• Mar 1st 2007 at 2:06PM
  • 8
Tom DeLuca is an expert in land and forest ecology for the Wilderness Society. He joins a growing chorus of critics that caution against too much enthusiasm in developing corn-based ethanol. Specifically, he wants his home state of Montana to weigh all the facts and possibilities in making its contribution to reducing dependence on foreign oil and promoting good environmental practices.
DeLuca is not impressed with the production efficiency of corn-based ethanol. One of his arguments states that the amount of corn needed to produce a tankful of ethanol could feed a person for year. I've seen that statement many times before, and I'm hoping someone knows where it originated and can explain it to me. Is that the amount of corn an average person uses annually in all food products? Or is it the amount of straight corn an average person eats at the dinner table? Or is it enough corn to actually keep a human alive for a year? Anybody know where this often-repeated fact comes from?

Even looking at the more-promising cellulosic ethanol, DeLuca again worries that too much land is required to produce enough significant amounts of ethanol. And he doesn't like the water requirements or impact on the soil.

"Yet in a nation that insists on driving large vehicles that average less than 21 miles per gallon," says DeLuca, "the production of grain ethanol at the expense of soil resources and in the face of increasing global populations is, at best, irresponsible."

So he proposes more conservation to reduce dependency.

"As a society, it is our responsibility to learn to conserve fuel before we are entitled to the consumption of soil degrading fuels produced from food of fiber resources," concludes DeLuca.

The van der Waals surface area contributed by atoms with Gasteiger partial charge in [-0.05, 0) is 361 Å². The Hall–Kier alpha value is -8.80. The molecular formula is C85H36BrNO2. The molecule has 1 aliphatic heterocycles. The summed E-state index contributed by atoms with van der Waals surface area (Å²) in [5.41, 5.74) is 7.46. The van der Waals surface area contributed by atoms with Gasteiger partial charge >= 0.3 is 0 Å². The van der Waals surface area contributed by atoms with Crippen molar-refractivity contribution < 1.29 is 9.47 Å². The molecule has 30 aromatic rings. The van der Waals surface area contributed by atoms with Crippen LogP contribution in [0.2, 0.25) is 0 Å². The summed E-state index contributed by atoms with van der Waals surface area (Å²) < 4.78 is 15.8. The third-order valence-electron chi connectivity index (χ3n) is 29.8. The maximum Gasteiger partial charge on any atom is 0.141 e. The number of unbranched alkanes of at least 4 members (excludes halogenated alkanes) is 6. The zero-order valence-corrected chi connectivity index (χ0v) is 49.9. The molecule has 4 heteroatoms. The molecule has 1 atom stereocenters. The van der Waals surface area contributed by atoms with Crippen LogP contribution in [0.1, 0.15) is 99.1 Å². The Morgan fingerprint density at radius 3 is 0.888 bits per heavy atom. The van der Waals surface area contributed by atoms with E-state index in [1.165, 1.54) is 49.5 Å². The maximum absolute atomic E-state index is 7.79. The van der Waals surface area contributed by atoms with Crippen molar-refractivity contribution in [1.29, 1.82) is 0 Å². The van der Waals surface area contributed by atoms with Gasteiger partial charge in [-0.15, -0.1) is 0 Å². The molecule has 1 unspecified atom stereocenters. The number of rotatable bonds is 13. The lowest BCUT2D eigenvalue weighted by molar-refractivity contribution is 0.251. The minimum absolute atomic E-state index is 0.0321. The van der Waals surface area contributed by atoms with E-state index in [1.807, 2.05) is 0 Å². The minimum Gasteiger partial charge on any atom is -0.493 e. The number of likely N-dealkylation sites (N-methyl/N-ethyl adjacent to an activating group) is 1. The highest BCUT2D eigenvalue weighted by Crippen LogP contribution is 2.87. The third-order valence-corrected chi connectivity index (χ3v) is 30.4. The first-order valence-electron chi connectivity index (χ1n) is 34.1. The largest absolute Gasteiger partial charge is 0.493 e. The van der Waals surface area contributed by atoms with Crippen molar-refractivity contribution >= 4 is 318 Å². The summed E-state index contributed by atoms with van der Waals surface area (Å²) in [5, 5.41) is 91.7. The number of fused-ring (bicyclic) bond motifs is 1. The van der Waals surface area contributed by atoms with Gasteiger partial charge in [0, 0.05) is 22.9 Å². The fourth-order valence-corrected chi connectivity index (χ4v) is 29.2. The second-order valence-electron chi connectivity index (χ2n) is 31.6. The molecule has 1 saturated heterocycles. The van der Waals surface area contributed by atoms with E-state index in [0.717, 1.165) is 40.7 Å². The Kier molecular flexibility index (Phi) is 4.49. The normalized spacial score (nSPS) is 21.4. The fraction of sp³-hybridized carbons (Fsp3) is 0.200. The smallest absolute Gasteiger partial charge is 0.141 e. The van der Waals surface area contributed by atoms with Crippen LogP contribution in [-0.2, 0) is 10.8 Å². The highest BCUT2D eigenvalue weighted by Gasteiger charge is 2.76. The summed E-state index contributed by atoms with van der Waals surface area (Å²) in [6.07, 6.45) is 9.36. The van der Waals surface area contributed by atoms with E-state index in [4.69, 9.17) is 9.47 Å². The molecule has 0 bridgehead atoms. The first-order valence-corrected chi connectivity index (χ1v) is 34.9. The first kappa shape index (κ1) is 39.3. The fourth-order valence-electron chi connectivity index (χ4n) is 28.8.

[Source: Tom DeLuca/New West]

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    • 1 Second Ago
      • 8 Years Ago
      I dont think there should be any bashing on the new cellulosic ethanol. Its to early in research stages to be saying it will either yeild less energy then we put in or that it ruins the soil. The part I find amazing is that we are able to use switchgrass, which is a plant we can produce in the middle of a dry texas sun where nothing else grows. Not to mention pretty much ever plant has cellulose in it. Grow the corn and give the cellulosic researchers the stalk! Its very exciting Cellulosic Ethanol Development and Implementation Act of 2007 is a bill I have been following that will increase research for this cellulosic development. I hope to see gains from it
      • 8 Years Ago
      While Mr. Harkness may have sworn off all grains, the fact remains that corn and other grains are a major source of cheap highly nutritious food, and have long been the main food source for most of the human population. Diverting a substantial portion of grains from food into fuel production could result in mass starvation, particularly in poor regions.

      While it is possible that Mr. Harkness may have some rare allergy to certain grains, most people do not. I eat a wide variety of grains, as does my 87 year old mother and the rest of my extensive family. We are all in excellent health.
      • 8 Years Ago
      DeLuca's central point is correct, conservation is the only way to deal with the environmental issues being faced. Ethanol, particularly corn-based, is a snare and a delusion offered up to the masses as a way to meet a problem with out too much inconvenience.
      • 8 Years Ago
      "DeLuca is not impressed with the production efficiency of corn-based ethanol."

      Neither am I.

      "One of his arguments states that the amount of corn needed to produce a tankful of ethanol could feed a person for year."
      "Anybody know where this often-repeated fact comes from?"

      While I am not a fan of ethanol, I don't consider corn to be food. I haven't eaten any grain since December of 1999, and I'm MUCH healthier as a result. Among other improvements, my arthritis disappeared completely. So I don't really care if the corn food-for-a-year is fact or fiction.